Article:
by Bill Reed

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by Bill Reed

An ensemble of actors who are about to start rehearsing a play about the Moree race riots visit Endeavour Lane in Moree to get a feel of the lie of the land where a young Aboriginal 'Cheeky' McIntosh was shot and killed and two of his friends badly wounded during the infamous 1982 confrontation between whites and the local black population.

The leader/director/writer of the ensemble has a more intimate knowledge of the site. Back in 1982 he remembers playing cricket with his schoolmates using as a wicket a piece of the barricades the slain Aborigines were using just the week before.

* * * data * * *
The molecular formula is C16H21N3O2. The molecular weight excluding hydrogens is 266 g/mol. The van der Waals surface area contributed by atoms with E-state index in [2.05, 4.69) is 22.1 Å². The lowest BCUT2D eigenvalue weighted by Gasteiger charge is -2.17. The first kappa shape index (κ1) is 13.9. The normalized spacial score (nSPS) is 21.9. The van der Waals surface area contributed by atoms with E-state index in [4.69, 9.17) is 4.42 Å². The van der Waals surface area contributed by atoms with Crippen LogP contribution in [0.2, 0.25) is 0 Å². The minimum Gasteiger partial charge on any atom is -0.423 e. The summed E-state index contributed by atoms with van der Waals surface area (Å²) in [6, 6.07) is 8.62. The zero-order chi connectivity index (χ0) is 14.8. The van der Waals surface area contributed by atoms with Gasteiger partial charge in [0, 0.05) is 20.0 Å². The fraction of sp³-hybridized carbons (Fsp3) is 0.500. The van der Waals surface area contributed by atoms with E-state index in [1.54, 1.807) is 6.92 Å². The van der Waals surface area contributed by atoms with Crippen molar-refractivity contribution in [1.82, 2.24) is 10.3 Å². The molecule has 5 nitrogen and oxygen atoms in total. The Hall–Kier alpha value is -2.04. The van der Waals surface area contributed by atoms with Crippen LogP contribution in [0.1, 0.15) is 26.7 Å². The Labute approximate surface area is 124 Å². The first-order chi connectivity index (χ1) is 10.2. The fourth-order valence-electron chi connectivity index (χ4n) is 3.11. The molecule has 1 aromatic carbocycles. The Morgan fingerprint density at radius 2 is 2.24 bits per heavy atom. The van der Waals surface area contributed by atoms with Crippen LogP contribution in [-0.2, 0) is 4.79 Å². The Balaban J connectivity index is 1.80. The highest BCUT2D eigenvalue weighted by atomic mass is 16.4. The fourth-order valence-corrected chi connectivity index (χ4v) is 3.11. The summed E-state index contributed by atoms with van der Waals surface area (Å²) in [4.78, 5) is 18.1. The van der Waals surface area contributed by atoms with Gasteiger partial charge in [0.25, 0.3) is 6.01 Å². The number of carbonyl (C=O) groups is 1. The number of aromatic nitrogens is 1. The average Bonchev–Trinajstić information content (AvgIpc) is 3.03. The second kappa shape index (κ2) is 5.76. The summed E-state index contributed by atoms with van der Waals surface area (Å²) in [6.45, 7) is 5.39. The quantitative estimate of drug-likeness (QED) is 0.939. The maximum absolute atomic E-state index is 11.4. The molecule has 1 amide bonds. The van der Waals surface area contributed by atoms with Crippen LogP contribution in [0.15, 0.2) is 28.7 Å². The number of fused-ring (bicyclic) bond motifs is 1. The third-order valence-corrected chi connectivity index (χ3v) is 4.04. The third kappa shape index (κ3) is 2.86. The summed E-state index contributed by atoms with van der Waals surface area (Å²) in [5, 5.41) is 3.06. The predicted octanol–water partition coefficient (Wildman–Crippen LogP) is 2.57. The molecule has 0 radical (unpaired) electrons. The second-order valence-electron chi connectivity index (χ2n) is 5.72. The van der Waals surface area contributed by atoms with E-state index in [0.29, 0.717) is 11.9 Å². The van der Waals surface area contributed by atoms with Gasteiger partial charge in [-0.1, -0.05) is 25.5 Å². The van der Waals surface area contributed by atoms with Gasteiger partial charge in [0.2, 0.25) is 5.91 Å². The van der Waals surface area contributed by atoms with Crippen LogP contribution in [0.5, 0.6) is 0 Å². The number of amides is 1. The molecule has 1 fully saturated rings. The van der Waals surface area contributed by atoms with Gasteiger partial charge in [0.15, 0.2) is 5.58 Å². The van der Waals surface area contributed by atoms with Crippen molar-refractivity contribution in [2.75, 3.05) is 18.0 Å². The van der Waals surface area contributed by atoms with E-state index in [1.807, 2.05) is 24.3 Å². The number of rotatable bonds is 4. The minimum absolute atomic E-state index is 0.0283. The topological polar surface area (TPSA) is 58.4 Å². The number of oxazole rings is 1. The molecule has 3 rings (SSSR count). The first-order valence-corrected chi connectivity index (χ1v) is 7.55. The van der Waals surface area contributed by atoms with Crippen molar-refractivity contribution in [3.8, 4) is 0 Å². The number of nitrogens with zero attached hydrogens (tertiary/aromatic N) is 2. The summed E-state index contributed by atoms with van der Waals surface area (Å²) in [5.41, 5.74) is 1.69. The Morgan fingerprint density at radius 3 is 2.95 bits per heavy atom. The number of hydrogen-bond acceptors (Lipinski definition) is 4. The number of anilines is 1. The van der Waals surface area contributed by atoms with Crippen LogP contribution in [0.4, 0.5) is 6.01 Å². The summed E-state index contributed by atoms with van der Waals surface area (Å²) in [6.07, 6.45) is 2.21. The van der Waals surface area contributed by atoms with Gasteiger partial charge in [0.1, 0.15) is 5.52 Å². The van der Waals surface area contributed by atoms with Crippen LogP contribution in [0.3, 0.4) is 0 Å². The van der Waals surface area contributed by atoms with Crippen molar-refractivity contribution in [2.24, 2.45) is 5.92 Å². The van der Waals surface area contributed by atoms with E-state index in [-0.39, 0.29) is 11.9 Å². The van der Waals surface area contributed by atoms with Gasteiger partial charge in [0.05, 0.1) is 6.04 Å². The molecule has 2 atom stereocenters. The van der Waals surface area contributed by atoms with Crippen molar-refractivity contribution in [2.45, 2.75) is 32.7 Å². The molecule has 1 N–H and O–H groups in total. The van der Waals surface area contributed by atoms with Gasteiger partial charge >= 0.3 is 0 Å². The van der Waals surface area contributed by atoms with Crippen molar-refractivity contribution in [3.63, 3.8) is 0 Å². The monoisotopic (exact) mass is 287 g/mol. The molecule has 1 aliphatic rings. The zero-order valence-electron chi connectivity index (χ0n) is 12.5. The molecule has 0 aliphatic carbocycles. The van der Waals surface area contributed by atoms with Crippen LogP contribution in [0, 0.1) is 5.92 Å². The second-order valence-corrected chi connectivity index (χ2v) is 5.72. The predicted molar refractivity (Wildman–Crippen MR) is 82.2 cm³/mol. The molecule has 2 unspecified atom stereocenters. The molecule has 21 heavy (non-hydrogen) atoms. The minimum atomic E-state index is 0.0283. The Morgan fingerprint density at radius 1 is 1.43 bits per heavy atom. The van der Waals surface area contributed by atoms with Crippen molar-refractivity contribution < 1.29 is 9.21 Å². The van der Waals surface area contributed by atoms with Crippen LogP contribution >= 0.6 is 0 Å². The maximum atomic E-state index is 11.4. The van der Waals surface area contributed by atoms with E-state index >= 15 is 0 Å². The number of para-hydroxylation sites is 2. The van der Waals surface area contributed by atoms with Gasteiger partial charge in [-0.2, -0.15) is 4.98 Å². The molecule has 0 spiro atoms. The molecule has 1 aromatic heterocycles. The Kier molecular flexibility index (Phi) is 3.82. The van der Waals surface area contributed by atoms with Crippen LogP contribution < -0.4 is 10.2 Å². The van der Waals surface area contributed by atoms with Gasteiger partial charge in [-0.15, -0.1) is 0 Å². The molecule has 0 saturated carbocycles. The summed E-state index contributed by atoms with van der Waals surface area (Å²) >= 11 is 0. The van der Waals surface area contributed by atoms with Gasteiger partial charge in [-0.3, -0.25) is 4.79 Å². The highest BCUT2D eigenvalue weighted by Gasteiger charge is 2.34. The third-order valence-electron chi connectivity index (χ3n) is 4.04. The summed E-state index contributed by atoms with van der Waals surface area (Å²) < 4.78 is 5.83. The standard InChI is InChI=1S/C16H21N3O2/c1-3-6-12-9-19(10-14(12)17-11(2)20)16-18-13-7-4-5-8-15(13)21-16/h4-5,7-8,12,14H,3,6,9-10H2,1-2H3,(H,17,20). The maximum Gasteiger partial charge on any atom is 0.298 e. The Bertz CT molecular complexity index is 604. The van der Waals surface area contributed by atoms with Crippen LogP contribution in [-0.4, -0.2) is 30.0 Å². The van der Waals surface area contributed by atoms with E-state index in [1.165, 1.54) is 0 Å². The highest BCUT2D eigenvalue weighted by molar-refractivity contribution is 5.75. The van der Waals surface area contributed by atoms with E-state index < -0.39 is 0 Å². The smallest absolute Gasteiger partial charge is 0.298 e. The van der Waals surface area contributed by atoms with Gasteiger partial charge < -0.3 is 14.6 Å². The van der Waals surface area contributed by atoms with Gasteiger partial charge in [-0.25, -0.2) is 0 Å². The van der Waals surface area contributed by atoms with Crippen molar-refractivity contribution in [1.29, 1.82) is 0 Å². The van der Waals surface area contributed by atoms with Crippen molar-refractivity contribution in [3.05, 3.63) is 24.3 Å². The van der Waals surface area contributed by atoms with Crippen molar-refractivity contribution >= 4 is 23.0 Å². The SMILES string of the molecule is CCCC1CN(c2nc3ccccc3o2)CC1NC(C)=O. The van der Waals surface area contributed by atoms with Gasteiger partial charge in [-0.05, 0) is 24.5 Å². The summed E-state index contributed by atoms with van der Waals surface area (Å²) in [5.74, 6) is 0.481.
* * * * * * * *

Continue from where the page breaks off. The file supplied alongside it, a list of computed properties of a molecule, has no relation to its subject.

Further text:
While they mill around Endeavour Lane, an old man appears in the actors' midst, sits down and declares he is waiting for a bus (Endeavour Lane is a dead end) to take him to the murder trial of the three Whites charged with Cheeky's death. The old man is Daddy, a local Moree elder.

Is he out of his time? Is he trying to interfere with the ensemble's research, even the whole project? Is he what he is, and therefore they aren't what they are? They might learn which if any of them could understand what he is saying and however out-of-time he is doing there.

They do understand, though, that dabbling with the theatre is dabbling with illusion that can be more real than reality.

Still, they cannot understand why the Myall Creek Massacre of 1838 should keep cropping up in their 2016 lives when, for most of them, not a line of script has been written yet.

And which Daddy down the millennia are they dealing with here anyway?